European shares hold firm, but off peaks
* FTSEurofirst 300 up 0.3 pct
* Technicals point to risk of more downside
* Telecom Italia up as Telefonica agrees to raise stake
LONDON, Sept 24 (Reuters) - European shares held firm in early trade on Tuesday, bolstered by signs of merger and acquisition activity in the telecoms sector but kept below recent 5-year highs by concerns about U.S. fiscal and monetary policy.
Telecom Italia jumped as much as 4.8 percent after Telefonica agreed to raise its stake.
"There is a general feeling of more deal activity, I am still fairly bullish (on equities). If there is decent M&A activity and the underlying economy is improving a bit ... then it's all adding to the overall picture of optimism," said Neil Marsh, strategist at Newedge.
"But I think there is still a lot of caution around."
Such caution kept a lid on the broader market, limiting gains on the FTSurofirst 300 to 0.3 percent, at 1259.34 points, with the pan-European index lacking the momentum to re-test last week's 5-year peaks at 1,274.59.
Expectations of reduced stimulus in the United States - which were dented by the Federal Reserve's surprise decision to leave policy unchanged at last week's meeting - were reignited by New York Fed President William Dudley on Monday.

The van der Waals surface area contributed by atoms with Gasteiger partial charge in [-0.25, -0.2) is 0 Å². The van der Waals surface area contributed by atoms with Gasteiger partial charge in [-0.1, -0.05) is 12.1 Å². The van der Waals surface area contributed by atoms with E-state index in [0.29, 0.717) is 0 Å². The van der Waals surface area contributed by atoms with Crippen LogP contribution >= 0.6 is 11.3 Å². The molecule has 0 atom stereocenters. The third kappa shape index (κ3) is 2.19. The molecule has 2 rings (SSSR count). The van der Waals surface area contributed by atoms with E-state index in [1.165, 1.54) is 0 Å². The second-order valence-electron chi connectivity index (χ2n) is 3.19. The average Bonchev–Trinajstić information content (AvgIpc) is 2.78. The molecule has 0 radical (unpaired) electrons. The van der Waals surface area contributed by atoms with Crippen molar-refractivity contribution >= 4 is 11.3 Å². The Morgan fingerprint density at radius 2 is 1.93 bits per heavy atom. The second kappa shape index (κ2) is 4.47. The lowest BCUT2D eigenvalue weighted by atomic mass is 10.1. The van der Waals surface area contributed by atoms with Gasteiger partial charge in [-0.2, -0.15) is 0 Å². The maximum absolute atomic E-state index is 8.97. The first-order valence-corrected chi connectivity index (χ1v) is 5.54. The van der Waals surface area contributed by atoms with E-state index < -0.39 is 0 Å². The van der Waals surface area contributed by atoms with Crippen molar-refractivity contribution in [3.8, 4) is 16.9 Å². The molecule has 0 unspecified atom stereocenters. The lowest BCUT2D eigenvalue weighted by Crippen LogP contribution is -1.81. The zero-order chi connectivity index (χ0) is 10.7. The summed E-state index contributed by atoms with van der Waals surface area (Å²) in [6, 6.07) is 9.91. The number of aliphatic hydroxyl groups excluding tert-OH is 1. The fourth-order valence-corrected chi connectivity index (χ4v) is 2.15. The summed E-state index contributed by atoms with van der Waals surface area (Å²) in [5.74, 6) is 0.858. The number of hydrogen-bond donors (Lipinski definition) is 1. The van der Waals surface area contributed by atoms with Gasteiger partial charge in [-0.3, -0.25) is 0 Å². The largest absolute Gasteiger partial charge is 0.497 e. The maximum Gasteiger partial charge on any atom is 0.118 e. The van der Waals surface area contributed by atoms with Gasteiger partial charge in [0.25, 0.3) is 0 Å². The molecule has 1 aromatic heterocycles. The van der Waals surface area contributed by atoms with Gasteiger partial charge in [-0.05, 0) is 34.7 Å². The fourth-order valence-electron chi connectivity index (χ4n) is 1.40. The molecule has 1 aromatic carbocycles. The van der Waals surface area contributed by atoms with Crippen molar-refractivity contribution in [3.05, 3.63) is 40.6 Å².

The influential official said the U.S. central bank still aims to scale back the pace of its asset purchases later this year as long as the economy keeps improving.
Continued political discord over the U.S. budget also kept markets on edge, raising the prospect of a federal government shutdown if a deal is not struck by month-end.
The EuroSTOXX 50 gauge of euro zone blue chips was 0.4 percent higher at 2,916.99 points having erased the remainder of its post Fed meeting rally the previous session.
"Statistics suggest a decent probability for a short-term extension to the downside. Today could potentially be the day for a series of bearish price flips, i.e. a close below the close four price bars earlier," Jean-Charles Gand, senior market strategist at BBSP Research said in a note.
(Editing by Chris Pizzey, London MPG Desk, +44 (0)207 542-4441)